The Philanthropist, a play by Christopher Hampton that was first performed in the summer of 1970, seems impossibly slight now. It hasn't dated so much as it has reproduced; all of its shocks and peripeties have become very familiar in the past forty years — which is tribute enough. But there's one thing that a contemporary play would do better, or at least work at in a more satisfying way: the title character would be a much bigger, juicier part. I can't help thinking that Matthew Broderick was persuaded to take on the role because it is by now a venerable theatre piece, having last been mounted in New York by the Manhattan Theatre Club in 1983, with David McCallum in the lead. As for "the lead," though, we expect more of leading roles today.
Philip, the "philanthropist," is an Oxbridge don who teaches philology. He loves words so much that he has never read a book that he didn't like. He is the mirror image of Molière's "misanthrope," not just because of his indiscriminate beneficence but because his feelings are as shallow as Alceste's are profound. Philip has somehow progressed from boyhood to old age without ever having committed to manhood.
That's no excuse, though, for leaving him to sit about at his own dinner party, smiling with inane politeness, while his more interesting guests spout worldly philosophy. The first act curtain comes down on what ought to be a very dramatic moment. Philip, engaged to Celia, is propositioned by Araminta — the niceties if not the nomenclature of Molière's world have been junked — and he accepts, hastily swallowing a drink, asking heaven's forgiveness, and traipsing after Araminta into his bedroom. In 1970, the scene must have been shocking just because the lady so frankly hits on the gentleman. Now it seems somewhat hard to believe, just because Philip has been a cipher during the preceding party scene. Araminta may claim to have a thing for shy men, but that's a preference unlikely to be shared by theatregoers. There are ways of fascinating audiences with silence, but there is nothing fascinating about Philip. That's the problem with the first act of The Philanthropist: dramatically, there is almost nothing about Philip at all.
Philip is busy enough in the second act, which begins with another shocking scene: interloper Araminta assures impromptu visitor Celia that her night of love with Philip was so lackluster that she "won't be coming back for more." That's a cheekily insulting way of assuring a fiancée that she needn't worry about "the other woman." Philip himself manages to be shocking when he apologizes to Araminta for his less than gallant performance but goes on to explain that he doesn't find her attractive. But shock has intensified a bit since the postwar period. It's no longer the things that people say that stir us, but the things that people do. I'm thinking of a surprise that, curiously enough, echoes the genuinely shocking moment at the beginning of The Philanthropist: the defacement of an expensive work of art at the climax of Yasmina Reza's Art.
Mr Hampton's gamble, in The Philanthropist, is that Philip's extraordinary passivity — what could be more passive than going to bed with a woman in order to spare her feelings? — is symbolically dramatic even if he is not personally interesting. For Philip clearly represents the rot at the top of the English establishment. He is cosseted by the state for doing nothing of any importance, but doing it in the proper way. In his second-act encounters, we learn that Philip is aware of his uselessness, painfully so. But we need to find this out in the first act, while his friend, Donald, argues with a dreadfully cynical popinjay who seems to be proud of his rot. Looking back, I recalled a first act that abounds in opportunities for Philip to reveal himself through witty Wildean paradoxes. But instead, as the clock ticks on and on, the philanthropist says almost nothing, while Braham devours the scenery.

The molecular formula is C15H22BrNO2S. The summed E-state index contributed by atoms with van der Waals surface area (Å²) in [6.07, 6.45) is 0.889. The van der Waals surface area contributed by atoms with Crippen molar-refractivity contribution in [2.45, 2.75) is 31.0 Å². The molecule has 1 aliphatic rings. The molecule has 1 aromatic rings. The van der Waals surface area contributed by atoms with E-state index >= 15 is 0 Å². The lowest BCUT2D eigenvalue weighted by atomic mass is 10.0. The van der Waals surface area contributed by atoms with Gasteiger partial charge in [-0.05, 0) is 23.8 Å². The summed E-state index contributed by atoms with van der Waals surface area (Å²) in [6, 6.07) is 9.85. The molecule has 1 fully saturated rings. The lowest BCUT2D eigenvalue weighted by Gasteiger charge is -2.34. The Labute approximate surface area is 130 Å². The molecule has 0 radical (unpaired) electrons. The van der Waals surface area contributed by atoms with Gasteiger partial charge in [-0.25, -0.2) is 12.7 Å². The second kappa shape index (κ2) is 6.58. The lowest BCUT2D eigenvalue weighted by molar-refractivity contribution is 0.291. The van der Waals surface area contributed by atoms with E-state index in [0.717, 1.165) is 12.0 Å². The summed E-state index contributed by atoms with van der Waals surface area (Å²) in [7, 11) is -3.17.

Lest it seem that I mean to advance a theory of dramatic proportion, to insist that important characters must always have significant first act arias, let me position my complaint as that of a ticketbuyer who hoped to see more of Matthew Broderick, an actor whose stage style — quite unlike his movie manner — is always surprising and usually haunting. He manages to be funny enough, in The Philanthropist, whenever he's called upon to be anything at all. His valiant colleagues, starting with director David Grindley, include Steven Weber as Donald and Jonathan Cake as Braham (Art again: what a fine three-man performance they manage to give, notwithstanding the presence of other actors). Anna Madeley (Celia) and Jennifer Mudge (Araminta) are to be commended for fine impersonations of types who roamed the earth before they were born; Ms Mudge is particularly 1970. Tate Ellington does a superb job with his truncated part at the beginning, while poor Elizabeth Soule — did she get to say so much as word during the dinner scene? If so, I didn't hear it. Tim Shortall's set was exciting if slightly hyperactive (how did the seven deadly sins come into it?), and nicely lighted by Rick Fisher. Tobin Ost's period costumes were spot on, especially Braham's peacock suit. Gregory Clarke's sound was really too loud, and "barock" music is an entirely different cultural patois nowadays — I'd have re-thought some of the selections from Handel, Haydn, & al)
In the end, perhaps, Mr Hampton is too lively a playwright to do justice to the Philips of academia. It is almost painful to imagine what Alan Bennett might have made of the character.
Copyright (c) 2009 Pourover Press